Photo: Studio Asobi Facebook
You’re the perfect team; the yin and the yang. You’re not constrained by varying work schedules and commitments that often leave even the most loving of relationships on tenterhooks. You can make time for work and for love (date night is no longer a myth) on your own terms. And the commute to work will be a lot less lonely. Owning a business together as a couple sounds like a dream.
It does, however, have its cons. Spending so much time together can give rise to conflicts that can leak back home, and vice versa. You may lose semblance of what work-life balance is. Venturing into entrepreneurship together is essentially putting all your eggs in one basket. One false move and it could put both your family and livelihood at risk.
Thankfully, Huiwen Lau, one half of the husband-and-wife duo behind pottery studio, Studio Asobi, has not only proven that it is possible, but also found time to welcome a third member to her family. Here’s how she did it:
Photo: Studio Asobi Facebook
Entrepreneurship is tough and, now, there’s the added challenge of juggling your relationship. It’s important to set the table before taking the leap of faith.
Start on smaller projects, like planning a friend’s party, something crafty or even co-authoring a book. It can help determine whether you two share a common dream – business and family goals – and see if your work styles complement one another. Additionally, understand that the quality of the relationship will always be more important than the work output. Choose an option that enhances your relationship and goals.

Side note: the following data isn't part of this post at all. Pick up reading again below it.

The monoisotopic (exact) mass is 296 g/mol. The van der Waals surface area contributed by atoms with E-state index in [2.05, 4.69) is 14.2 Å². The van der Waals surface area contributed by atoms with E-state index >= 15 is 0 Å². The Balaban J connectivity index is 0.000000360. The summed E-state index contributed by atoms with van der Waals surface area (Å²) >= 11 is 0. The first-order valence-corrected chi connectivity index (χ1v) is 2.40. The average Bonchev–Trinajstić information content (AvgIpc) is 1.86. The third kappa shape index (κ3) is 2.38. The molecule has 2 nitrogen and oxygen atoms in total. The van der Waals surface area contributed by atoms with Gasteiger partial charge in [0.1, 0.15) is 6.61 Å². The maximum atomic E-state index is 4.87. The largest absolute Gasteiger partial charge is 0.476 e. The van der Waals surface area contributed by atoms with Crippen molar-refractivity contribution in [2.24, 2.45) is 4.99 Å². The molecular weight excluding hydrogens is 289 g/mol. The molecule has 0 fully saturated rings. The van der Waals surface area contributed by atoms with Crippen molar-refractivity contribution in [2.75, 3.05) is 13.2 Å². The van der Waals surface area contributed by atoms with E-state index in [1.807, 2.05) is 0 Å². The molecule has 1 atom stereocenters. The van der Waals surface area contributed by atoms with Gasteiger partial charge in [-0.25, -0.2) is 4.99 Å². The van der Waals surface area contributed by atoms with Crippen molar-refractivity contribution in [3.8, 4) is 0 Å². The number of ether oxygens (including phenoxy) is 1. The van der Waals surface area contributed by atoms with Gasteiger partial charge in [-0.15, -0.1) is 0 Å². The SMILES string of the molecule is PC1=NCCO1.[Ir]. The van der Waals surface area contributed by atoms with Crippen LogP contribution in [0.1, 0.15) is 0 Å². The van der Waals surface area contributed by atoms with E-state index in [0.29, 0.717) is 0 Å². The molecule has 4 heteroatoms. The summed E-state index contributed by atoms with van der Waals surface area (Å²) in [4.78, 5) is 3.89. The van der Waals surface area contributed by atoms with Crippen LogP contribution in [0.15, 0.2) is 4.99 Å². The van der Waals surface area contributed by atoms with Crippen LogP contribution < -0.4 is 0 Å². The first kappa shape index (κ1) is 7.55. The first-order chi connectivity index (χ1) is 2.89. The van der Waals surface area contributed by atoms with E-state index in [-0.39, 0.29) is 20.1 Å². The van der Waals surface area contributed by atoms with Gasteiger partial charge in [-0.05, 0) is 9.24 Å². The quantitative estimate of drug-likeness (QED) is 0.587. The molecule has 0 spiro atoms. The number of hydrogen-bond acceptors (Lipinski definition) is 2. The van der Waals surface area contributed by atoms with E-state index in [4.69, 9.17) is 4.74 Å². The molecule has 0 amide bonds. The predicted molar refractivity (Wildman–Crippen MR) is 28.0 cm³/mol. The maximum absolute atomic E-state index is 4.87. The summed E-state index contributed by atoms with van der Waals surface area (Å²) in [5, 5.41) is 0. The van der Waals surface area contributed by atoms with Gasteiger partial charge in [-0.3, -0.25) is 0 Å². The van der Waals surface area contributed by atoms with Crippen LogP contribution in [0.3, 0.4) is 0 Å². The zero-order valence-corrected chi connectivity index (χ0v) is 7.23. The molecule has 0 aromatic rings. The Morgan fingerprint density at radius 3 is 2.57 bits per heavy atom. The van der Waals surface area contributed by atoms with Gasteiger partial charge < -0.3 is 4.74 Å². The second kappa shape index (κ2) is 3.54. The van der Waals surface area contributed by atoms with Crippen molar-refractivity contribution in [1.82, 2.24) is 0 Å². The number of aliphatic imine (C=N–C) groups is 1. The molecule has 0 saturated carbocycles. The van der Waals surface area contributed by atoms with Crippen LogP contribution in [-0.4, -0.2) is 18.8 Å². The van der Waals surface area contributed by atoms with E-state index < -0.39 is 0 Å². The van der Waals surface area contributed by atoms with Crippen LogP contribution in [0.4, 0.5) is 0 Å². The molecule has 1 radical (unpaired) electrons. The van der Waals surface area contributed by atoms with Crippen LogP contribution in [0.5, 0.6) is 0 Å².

Divide and conquer
Huiwen narrates while Kenneth demonstrates wheel throwing to a crowd of children
When it comes to division of labour at the workplace, match skill sets to specific roles and responsibilities. Projects are seen more as a collaboration. Ideas are bounced of one another, but the other party does not interfere with the execution. Huiwen takes on the admin side of things, courtesy of her real estate investment background, while husband Kenneth, the former architect, takes on more technical requests.
Should you have employees, it is necessary to make such distinctions clearer. Hold one person accountable as the ultimate decision maker for productivity.
Setting work (and personal) hours
Huiwen demonstrating wheel throwing
In the case of Studio Asobi, where the studio doubles as the couple’s home, it becomes hard to differentiate work and personal life. Counter this by setting aside personal time, such as not discussing work matters over meals, having tech-free zones (to answer customer calls or emails) and setting a time to stop working each night.
Don’t wear “busy” as a badge of honour; work smarter, not harder. Appreciate the quality time spent relaxing with your partner.
Family comes first
Huiwen and her child enjoying the ocean waves.
When welcoming a new addition to the family, there will be changes. That includes you and your partner’s working hours. Have an open conversation and decide what’s the best course of action. What are your shared values? Use them to establish principles to guide decision making. Whether it is a decision to maintain the momentum of the business or cutting back work commitments to focus on parenthood, it has to be one that’s made with the two of you in mind.